Economics at your fingertips  

Impacts of boarding on primary school students’ mental health outcomes – Instrumental-Variable evidence from rural northwestern China

Qihui Chen (), Yu Chen and Qiran Zhao

Economics & Human Biology, 2020, vol. 39, issue C

Abstract: This paper estimates the impacts of boarding on primary school students’ health outcomes, using data on 7606 students from rural areas of two northwestern provinces (Qinghai and Ningxia) of China. Exogenous variations in students’ home-to-school distance are exploited to address potential endogeneity in their boarding status. Instrumental variable estimates suggest that while boarding has little impact on students’ physical health (measured by height-for-age and BMI-for-age z-scores and hemoglobin concentration levels), it has a significantly detrimental effect on their mental health status, amounting to 0.455 standard deviations (SDs) of the distribution of scores on a Mental Health Test (a modified version of the Children’s Manifest Anxiety Scale). The effect of boarding is more pronounced for students with relatively advantageous backgrounds. For example, boarding boys scored 0.544 SDs higher on the Mental Health Test (suggesting more anxiety problems) than nonboarding boys, and boarders from relatively wealthier families scored 0.754 SDs higher than wealthier nonboarders. ‘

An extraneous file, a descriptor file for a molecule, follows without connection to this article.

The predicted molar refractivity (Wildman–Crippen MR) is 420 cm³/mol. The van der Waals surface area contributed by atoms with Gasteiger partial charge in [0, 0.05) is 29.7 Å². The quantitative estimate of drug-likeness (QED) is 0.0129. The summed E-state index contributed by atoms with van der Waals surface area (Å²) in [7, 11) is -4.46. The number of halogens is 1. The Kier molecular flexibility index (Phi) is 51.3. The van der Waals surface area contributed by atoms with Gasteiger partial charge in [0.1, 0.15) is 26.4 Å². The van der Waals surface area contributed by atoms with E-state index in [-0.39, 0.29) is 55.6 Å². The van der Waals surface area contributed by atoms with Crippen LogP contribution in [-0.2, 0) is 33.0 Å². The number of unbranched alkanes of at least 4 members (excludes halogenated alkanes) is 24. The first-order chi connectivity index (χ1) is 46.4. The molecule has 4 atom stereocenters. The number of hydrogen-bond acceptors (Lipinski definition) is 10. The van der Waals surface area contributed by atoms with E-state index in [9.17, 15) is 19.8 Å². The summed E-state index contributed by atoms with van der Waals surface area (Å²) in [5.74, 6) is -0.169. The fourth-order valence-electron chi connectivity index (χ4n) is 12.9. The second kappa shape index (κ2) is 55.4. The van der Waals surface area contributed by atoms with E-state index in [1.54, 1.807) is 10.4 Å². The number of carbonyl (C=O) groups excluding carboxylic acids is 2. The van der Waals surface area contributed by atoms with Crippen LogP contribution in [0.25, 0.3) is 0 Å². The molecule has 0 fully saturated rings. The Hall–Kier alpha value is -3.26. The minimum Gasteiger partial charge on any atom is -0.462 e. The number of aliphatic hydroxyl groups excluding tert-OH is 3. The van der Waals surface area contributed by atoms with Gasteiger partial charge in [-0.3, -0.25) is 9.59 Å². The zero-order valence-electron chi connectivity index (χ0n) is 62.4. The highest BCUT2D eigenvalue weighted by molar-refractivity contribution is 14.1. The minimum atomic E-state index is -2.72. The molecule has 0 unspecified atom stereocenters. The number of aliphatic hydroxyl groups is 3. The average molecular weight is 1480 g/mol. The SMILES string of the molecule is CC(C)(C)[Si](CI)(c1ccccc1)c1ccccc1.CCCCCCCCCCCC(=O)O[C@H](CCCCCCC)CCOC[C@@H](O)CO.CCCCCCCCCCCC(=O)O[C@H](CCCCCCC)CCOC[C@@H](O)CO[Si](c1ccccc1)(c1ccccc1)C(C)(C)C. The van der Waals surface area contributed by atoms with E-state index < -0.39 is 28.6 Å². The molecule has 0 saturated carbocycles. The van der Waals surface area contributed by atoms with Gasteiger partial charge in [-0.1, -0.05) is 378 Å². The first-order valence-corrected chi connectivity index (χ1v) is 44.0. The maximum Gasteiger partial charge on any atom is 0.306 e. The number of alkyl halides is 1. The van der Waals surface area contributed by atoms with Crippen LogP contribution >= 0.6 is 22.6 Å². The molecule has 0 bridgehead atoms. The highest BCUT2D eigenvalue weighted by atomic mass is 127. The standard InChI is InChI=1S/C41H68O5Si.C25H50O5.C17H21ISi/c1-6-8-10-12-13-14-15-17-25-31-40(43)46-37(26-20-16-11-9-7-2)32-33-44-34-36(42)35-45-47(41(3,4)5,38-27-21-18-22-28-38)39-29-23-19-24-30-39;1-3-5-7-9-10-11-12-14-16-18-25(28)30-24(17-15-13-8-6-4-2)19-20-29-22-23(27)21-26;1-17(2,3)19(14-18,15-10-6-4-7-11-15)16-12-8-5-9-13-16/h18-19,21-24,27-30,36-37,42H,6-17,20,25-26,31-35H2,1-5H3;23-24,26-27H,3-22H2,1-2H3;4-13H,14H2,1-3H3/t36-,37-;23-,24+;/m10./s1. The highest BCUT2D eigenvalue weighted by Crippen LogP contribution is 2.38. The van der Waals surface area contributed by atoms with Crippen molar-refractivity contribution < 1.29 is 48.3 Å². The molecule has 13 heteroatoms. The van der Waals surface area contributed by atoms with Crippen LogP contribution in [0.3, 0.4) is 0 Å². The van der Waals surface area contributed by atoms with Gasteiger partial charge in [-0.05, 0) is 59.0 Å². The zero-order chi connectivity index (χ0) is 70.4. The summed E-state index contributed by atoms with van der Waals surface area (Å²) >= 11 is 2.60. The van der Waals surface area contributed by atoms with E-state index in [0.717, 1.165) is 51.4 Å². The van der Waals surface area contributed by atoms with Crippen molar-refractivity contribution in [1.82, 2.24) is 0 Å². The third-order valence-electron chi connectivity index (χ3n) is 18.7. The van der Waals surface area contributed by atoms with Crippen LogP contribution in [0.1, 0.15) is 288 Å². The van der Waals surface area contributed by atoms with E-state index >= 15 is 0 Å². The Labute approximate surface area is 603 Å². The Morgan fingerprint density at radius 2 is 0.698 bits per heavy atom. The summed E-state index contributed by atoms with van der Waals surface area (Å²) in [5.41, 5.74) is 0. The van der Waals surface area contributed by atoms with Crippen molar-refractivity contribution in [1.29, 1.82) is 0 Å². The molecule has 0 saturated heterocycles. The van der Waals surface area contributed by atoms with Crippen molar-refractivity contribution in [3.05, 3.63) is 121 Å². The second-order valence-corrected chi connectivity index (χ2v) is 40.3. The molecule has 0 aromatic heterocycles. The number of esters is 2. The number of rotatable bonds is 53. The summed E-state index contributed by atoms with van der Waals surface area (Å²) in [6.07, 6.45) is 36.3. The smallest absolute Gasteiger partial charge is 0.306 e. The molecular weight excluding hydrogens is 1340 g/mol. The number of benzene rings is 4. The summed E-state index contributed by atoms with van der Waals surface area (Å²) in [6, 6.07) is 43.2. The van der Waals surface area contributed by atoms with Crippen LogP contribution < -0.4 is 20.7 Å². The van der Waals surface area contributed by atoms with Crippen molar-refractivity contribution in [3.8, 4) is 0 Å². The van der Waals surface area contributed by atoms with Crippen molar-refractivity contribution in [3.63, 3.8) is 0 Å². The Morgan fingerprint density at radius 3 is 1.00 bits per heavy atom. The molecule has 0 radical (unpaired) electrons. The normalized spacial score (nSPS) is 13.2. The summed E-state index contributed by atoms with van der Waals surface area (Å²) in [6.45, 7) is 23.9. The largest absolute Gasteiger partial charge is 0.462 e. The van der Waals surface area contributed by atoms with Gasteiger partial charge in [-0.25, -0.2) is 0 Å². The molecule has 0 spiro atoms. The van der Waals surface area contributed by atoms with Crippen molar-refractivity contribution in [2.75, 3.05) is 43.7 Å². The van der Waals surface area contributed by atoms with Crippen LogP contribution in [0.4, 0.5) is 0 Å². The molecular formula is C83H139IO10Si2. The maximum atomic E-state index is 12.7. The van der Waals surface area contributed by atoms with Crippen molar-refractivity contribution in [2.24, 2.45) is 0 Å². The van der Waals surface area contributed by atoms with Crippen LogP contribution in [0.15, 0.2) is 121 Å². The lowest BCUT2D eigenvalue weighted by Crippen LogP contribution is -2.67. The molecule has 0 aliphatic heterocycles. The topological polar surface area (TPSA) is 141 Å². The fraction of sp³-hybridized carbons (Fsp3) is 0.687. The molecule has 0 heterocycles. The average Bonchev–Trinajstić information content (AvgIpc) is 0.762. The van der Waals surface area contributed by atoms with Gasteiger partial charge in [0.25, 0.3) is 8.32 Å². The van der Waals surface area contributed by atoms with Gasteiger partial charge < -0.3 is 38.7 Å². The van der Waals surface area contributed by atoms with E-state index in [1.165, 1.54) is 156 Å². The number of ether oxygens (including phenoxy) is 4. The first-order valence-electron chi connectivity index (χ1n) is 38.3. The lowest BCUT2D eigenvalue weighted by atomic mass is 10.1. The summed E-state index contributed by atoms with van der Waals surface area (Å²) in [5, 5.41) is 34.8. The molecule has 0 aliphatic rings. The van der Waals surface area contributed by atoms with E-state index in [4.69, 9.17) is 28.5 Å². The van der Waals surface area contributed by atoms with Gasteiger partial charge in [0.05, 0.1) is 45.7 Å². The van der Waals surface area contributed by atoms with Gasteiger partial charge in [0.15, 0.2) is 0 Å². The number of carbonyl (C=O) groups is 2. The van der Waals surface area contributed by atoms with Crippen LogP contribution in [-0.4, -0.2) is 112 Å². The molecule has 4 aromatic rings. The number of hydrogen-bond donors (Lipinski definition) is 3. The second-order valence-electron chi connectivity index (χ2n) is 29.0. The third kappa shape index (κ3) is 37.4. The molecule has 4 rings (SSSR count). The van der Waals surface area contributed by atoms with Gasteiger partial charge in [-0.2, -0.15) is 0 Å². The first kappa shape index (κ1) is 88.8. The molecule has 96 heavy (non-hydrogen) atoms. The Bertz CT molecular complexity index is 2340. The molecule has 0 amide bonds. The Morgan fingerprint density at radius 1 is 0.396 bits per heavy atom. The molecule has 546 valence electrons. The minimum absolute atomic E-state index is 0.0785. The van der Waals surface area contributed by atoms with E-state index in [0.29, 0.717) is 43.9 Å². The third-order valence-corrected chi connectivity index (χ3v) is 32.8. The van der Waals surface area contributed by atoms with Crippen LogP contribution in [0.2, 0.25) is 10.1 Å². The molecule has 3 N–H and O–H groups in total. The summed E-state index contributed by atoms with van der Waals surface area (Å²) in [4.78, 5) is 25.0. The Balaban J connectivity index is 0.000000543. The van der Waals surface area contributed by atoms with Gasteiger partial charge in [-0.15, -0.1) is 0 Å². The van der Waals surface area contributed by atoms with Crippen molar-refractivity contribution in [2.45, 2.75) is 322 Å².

Keywords: Boarding school; Mental health; Physical health; Rural China (search for similar items in EconPapers)
JEL-codes: I10 I20 (search for similar items in EconPapers)
Date: 2020
References: View references in EconPapers View complete reference list from CitEc
Citations: View citations in EconPapers (2) Track citations by RSS feed

Downloads: (external link)
Full text for ScienceDirect subscribers only

Related works:
Working Paper: Impacts of Boarding on Primary School Students’ Mental Health Outcomes – Instrumental-Variable Evidence from Rural Northwestern China (2020) Downloads
This item may be available elsewhere in EconPapers: Search for items with the same title.

Export reference: BibTeX RIS (EndNote, ProCite, RefMan) HTML/Text

Persistent link:

DOI: 10.1016/j.ehb.2020.100920

Access Statistics for this article

Economics & Human Biology is currently edited by J. Komlos, Inas R Kelly and Joerg Baten

More articles in Economics & Human Biology from Elsevier
Bibliographic data for series maintained by Catherine Liu ().

Page updated 2022-01-26
Handle: RePEc:eee:ehbiol:v:39:y:2020:i:c:s1570677x20301908